Subsidised places for those who would otherwise be unable to attend: Applications for subsidised places will be competitively assessed together after the deadline and places will be awarded on the basis of merit and financial need.

Priority will be given to those working in non-governmental or voluntary sector organisations who are able to demonstrate a clear benefit to that organisation beyond their personal education and professional development. 

The subsidised application form can be found on the right if this page. Please submit by email to human.rights@lse.ac.uk. Once places are awarded, the registration link will be provided and applicants can then book online.

Deadline for subsidised space application: tbc

Please note that if your application for a subsidised place is not successful you will not be guaranteed a full-price place on the course as standard places are booked on a first-come first-served basis.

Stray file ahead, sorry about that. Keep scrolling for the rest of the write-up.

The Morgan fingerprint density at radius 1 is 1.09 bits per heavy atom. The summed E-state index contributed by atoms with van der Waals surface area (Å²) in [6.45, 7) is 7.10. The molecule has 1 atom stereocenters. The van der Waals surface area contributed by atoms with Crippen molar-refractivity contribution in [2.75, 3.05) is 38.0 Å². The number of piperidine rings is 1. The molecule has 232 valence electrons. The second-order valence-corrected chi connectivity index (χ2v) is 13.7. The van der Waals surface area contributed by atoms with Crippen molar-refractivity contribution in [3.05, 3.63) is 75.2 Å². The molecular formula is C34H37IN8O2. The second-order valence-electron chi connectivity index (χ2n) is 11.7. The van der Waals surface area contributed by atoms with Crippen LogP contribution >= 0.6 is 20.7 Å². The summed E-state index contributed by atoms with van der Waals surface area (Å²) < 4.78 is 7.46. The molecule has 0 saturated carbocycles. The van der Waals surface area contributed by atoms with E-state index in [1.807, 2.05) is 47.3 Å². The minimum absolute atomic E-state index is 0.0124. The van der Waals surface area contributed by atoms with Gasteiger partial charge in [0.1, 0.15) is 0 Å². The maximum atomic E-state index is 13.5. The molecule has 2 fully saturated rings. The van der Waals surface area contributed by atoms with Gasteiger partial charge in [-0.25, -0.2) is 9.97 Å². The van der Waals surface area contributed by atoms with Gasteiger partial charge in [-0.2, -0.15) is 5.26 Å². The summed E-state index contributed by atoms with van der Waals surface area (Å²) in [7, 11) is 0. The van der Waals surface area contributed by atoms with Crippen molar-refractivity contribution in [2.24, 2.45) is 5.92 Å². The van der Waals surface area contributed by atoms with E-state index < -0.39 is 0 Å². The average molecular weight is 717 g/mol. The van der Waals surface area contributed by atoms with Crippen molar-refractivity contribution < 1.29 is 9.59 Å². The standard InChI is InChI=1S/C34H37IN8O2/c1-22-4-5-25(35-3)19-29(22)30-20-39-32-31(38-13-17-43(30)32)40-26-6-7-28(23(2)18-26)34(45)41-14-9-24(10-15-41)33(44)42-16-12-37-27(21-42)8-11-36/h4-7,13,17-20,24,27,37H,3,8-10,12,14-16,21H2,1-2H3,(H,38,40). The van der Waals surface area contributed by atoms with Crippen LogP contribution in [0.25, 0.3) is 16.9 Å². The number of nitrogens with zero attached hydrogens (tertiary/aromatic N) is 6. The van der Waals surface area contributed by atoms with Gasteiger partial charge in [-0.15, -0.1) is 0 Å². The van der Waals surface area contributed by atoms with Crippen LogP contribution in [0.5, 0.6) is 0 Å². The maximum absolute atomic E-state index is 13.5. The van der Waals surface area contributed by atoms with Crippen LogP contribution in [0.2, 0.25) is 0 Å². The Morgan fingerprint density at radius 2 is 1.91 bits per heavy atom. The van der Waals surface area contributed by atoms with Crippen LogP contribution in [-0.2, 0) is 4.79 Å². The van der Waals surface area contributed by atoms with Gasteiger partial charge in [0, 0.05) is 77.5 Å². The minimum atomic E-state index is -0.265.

Further queries

Please note that while we welcome participants from overseas, LSE Human Rights is regrettably not able to provide any additional assistance, financial or practical, in the securing of travel to, or accommodation in, London.


Subsidised application form

Your details

  • Subsidised Place Application Form
    Subsidised places are only available to those who would otherwise not be able to attend the course. Please check out the deadlines for your application. Please note that if your application for a subsidised place is not successful you will not be guaranteed a full-price place on the course as standard places are booked on a first-come first-served basis.
  • Name
  • Have you discussed the possibility of sponsorship with your employer?
  • Please do not send CVs or additional documentation as, in the interests of fairness to all applicants, only the information provided on the form, within the word limits, can be considered. Late applications will not be considered